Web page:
“Puttin’ on for my state
Arkansas, we don’t play
Helltown, born and raised
I’m just tryna make a way …
They told me I had to leave Arkansas to be worth somethin’
Every time you put a mic in my face I’m gon’ say Arkansas.”
— “Make A Way,” Bankroll Freddie
Pandemic be damned, it’s been a big year for Bankroll Freddie. The Helena-West Helena native made his 2020 debut, “From Trap to Rap,” on Quality Control, a record label that’s credited with fostering the careers of heavy hitters Migos and Lil Yachty — and, more broadly — with cementing Atlanta’s position as the center of the hip-hop universe. Now, Freddie’s jointly signed to QC and Motown Records, and the 26-year-old’s latest, “Big Bank,” features the likes of Gucci Mane, 2 Chainz and Megan Thee Stallion. I caught up with Freddie from his home base in Little Rock Wednesday, and found on the other end of the phone line a charismatic, playful spirit — ever-ready to dote on his home state and seemingly unfractured by sudden fame or by his storied past, which is marked by brushes with death, high-speed police chases and a turbulent upbringing in Phillips County.
A co-worker and I are obsessed with your big-ass Arkansas ring.
Is it custom made? Who made it?
Yeah, it’s custom made. From Jewelry Unlimited. It’s a big jeweler. So, that’s where my QC family, they shop at, you know. So I had to go there and get right. It’s the biggest one! It’s the biggest ring in the game right now! [Laughs.]
Well, I love it, personally, being from here. I mean, you’ve said maybe some people assume you’re from Atlanta, and that ring is such a distinctive shape.
I most definitely let them know where I’m from, everywhere I go. And people be surprised I’m from Arkansas. A lot of people don’t know nothin’ about Arkansas. They think it’s just, like, a bunch of country and stuff like that. Just wouldn’t expect it. You know what I’m saying? Like, come up out of that.
So are you in Little Rock now?
Yeah, I’m in Little Rock, still. But I’m from Helena.
I want to ask you about Helena! I think that’s Cherry Street in the background of “Add It Up,” right?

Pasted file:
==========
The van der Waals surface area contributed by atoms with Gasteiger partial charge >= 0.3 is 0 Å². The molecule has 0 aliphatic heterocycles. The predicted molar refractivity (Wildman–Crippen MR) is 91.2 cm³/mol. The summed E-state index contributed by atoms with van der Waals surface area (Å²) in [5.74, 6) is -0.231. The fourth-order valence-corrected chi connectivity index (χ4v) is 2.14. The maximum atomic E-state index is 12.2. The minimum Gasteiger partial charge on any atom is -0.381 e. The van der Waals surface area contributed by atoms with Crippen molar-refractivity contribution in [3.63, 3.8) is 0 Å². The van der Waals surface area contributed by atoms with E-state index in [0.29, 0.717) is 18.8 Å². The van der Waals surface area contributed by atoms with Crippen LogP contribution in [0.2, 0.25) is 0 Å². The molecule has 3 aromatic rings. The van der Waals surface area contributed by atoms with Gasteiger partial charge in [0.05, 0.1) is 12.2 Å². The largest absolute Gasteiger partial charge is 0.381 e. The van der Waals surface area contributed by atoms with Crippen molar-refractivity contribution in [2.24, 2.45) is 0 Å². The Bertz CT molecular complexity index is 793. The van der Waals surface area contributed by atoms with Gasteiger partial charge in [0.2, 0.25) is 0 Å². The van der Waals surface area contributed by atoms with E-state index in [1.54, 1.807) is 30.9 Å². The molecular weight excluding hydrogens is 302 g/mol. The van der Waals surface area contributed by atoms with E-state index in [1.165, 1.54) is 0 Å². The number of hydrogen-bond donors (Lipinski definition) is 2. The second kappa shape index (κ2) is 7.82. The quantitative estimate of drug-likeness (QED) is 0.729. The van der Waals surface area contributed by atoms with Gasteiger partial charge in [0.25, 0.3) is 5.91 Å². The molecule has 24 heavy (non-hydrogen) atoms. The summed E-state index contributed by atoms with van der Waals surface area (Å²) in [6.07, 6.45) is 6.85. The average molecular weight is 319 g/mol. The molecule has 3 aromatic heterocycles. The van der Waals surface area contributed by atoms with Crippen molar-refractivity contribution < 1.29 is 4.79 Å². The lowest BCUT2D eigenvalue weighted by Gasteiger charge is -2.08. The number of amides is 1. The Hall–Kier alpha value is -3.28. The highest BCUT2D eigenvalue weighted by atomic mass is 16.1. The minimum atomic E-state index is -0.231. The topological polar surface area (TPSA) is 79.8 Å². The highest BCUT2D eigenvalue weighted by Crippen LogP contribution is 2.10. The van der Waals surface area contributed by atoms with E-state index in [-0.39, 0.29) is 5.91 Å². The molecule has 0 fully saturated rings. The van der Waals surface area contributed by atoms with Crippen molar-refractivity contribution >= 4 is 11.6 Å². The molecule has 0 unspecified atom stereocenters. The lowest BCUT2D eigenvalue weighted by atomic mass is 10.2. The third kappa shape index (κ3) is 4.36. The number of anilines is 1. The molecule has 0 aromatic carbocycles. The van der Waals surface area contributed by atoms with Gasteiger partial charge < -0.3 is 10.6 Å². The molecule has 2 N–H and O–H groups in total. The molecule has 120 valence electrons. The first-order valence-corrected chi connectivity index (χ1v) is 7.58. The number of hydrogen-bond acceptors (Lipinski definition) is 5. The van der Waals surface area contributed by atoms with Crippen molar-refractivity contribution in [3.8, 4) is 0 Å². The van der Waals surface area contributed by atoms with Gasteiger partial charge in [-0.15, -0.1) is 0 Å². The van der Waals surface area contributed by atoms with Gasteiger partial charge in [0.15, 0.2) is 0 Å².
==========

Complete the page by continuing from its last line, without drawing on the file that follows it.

Most definitely. Cherry Street. Legendary, legendary.
What was it like to shoot video in your hometown?
It was good, man. It’s always good to go home, where you came up from, you know. Where I come from, ain’t nobody made it outta my city. It’s a small town, population ‘bout 10,000 right now. It’s just a blessing to be one of the ones who make it up outta there.
I’ll confess I’ve been there mostly when the blues festival is going on every year, but I know it’s a different city when the crowds aren’t there.
Oh, most definitely. It goes crazy when the blues starts goin’ on. Thousands of people coming down for that.
You were in Helena all through childhood, and then you moved to Little Rock, then Conway, then back to Helena, right?
Do you still have family there?
Yeah, actually, my dad stays in Helena. And you know, my mother’s side of the family, they’re from Marianna, right up the street.
What do you eat when you come home?
When I’m coming through Marianna, I like to eat at Jones BBQ. You know, it’s been known since the 1920s, like that! Then in Helena I eat — what’s that place? PaTio, Rio Lindo. And we got old Southern cookin.’
Have relationships changed with your dad and your family now that things are picking up for you? Does it feel different?
Everything’s still the same for me, you know. Having money and being a known person, I’ve been that. I’ve been a popular person all my life. People be tellin’ me sometimes, like, “Man, whatcha doin’ in the hood? You’re bigger than that now,” you know? But it’s always good to go home and just enjoy the atmosphere and just be around your old friends.
So you’ve talked a little bit in interviews — and in your lyrics, like in “Last Real Trap Rapper” — that you had a following before you became a rapper. To me, it sounds like you’re telling the world that you didn’t get here without living the life. Like, that you were of the streets first, and a rapper second.